Asma and Naftali
Agbarieh and Bennett run for the Knesset
by Igal Sarna
From Yedioth Aharonot, Weekend supplement, December 14, 2012
"It is not the critic who counts: not the man who points out how the strong man stumbles or where the doer of deeds could have done better. The credit belongs to the man who is actually in the arena…who knows the great enthusiasms, the great devotions, who spends himself for a worthy cause; who, at the best, knows, in the end, the triumph of high achievement, and who, at the worst, if he fails, at least he fails while daring greatly, so that his place shall never be with those cold and timid souls who knew neither victory nor defeat."– President Theodore Roosevelt. Quoted by Naftali Bennett in the preface to his book, Exit.
They are both Israeli politicians of about 40, not "aloof and hesitant souls," as the Hebrew saying goes, but very ambitious and possessing a comprehensive vision of the way this land ought to be. They belong to the same generation: He was born in '72, she in '73. He was born in Haifa, she in Yafa/Yafo/Jaffa. His parents are American; her father was from Umm al-Fahm and her mother's family have lived in Jaffa for generations. Her father was a construction worker who became a building contractor. His father is a real estate agent. Both are good looking, each in their own way: He is clean shaven like many here, but with a soft appearance; her distinct black mane surrounds her strong-lined face.
He became a born-again Jew and turned into a religious child in a secular Haifa green mansion. She reverted to Islam in the wilds of the poor neighborhood of Ajami. Their adolescence coincided with the First Intifada in a country always at conflict. He found refuge in a more Orthodox Judaism than the one with which he grew up. She adapted the Islamic style of dress and donned the hijab, thus living through the years of youthful hormone surge. Her father, a secular Muslim contractor prone to asking questions, told her: "My daughter, do not go to religion." But she delved into the Qur'an, the only answer she could find in Ajami. Yet simultaneously, in a kind of contradiction, she decided to study philosophy at Tel Aviv University.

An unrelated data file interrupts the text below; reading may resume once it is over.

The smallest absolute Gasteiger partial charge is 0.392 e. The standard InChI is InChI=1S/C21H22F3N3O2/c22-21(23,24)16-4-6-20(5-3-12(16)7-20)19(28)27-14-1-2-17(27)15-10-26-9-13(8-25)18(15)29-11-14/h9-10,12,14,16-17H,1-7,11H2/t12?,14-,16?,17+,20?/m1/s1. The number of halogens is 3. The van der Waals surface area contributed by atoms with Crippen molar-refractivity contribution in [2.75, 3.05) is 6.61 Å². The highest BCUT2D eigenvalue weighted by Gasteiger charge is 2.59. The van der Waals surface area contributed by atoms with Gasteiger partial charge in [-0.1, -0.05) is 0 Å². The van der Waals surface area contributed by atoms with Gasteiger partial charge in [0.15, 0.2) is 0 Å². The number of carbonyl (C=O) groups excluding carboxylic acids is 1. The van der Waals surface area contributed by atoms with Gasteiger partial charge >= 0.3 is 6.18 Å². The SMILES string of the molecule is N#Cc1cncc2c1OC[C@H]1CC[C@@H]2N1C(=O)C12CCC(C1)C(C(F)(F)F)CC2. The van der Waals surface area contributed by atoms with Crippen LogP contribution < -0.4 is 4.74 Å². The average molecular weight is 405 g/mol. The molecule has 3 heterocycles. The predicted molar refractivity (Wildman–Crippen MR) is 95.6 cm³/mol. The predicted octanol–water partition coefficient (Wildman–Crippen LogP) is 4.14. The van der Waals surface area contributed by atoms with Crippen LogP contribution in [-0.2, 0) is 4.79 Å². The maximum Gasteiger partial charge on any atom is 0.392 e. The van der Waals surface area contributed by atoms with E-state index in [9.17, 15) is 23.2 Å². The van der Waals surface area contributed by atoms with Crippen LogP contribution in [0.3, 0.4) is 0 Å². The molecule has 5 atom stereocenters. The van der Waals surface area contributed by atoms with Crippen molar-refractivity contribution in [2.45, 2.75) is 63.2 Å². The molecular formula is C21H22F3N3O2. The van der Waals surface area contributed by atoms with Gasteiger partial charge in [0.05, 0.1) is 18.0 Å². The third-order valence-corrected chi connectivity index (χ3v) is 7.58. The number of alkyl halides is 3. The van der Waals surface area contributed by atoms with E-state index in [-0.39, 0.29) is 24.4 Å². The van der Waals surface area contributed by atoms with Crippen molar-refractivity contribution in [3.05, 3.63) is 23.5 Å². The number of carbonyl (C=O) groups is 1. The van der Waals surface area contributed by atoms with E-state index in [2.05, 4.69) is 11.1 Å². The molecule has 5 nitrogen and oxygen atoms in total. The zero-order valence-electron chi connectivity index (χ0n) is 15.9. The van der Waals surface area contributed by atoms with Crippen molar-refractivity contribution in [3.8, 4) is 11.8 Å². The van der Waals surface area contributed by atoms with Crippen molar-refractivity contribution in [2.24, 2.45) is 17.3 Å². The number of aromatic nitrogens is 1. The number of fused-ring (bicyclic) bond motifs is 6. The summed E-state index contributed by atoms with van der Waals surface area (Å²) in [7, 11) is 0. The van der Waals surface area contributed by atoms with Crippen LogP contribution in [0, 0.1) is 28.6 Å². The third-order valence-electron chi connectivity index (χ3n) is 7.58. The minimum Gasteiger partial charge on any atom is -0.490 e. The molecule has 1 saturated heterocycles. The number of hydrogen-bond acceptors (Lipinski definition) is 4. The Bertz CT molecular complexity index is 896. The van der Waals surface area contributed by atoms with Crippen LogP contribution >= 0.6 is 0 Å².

When her father died of cancer, she was left alone with strong-minded family members who forcefully prevented her from leaving for the campus, until she left anyhow. She was a product of rebellion. When he went to the army, she went to the Faculty of Humanities. He served in the Sayeret Maglan special forces , carrying his weapons and wearing his skullcap, and learned to solve problems by subterfuge and force. At the same time she donned her hijab, studying Arabic literature and philosophy and discovered doubt. While as an officer he wrote the unit's anthem: "Maglan will devour its prey by fire... for it is the iron fist of Israel," she wrote her first political jingle. He wrote a book of advice on business exits, she wrote love poems and dreamed of writing a novel.
He left the army as an officer but kept his skullcap, going to hi-tech to establish a company. Her loaded questions were no longer answered by religion, so she removed her hijab. An activist named Michal Schwartz taught her the principles of socialism in Arabic and her eyes were opened to the racism, the Occupation, and poverty: "The only place where there is no discrimination between Jews and Arabs." When he made his fifth million, she discovered the extent of the injustice but learned that there was nothing to be afraid of.
When he married and had four children in Ra'anana, she remained an unmarried atheist, married to workers' politics. He joined the Likud, like his parents before him, and was Netanyahu's chief of staff during the latter's days in the political wilderness, then becoming a leader of the settlers in the Occupied Territories. She became a member of a small workers' party called Daam, which means "support" in Arabic; she traveled from place to place, establishing a workers' committee for truck drivers and taking an active part at the heart of the social justice protests of 2011. He supported the protest in his way, that is, with qualifications.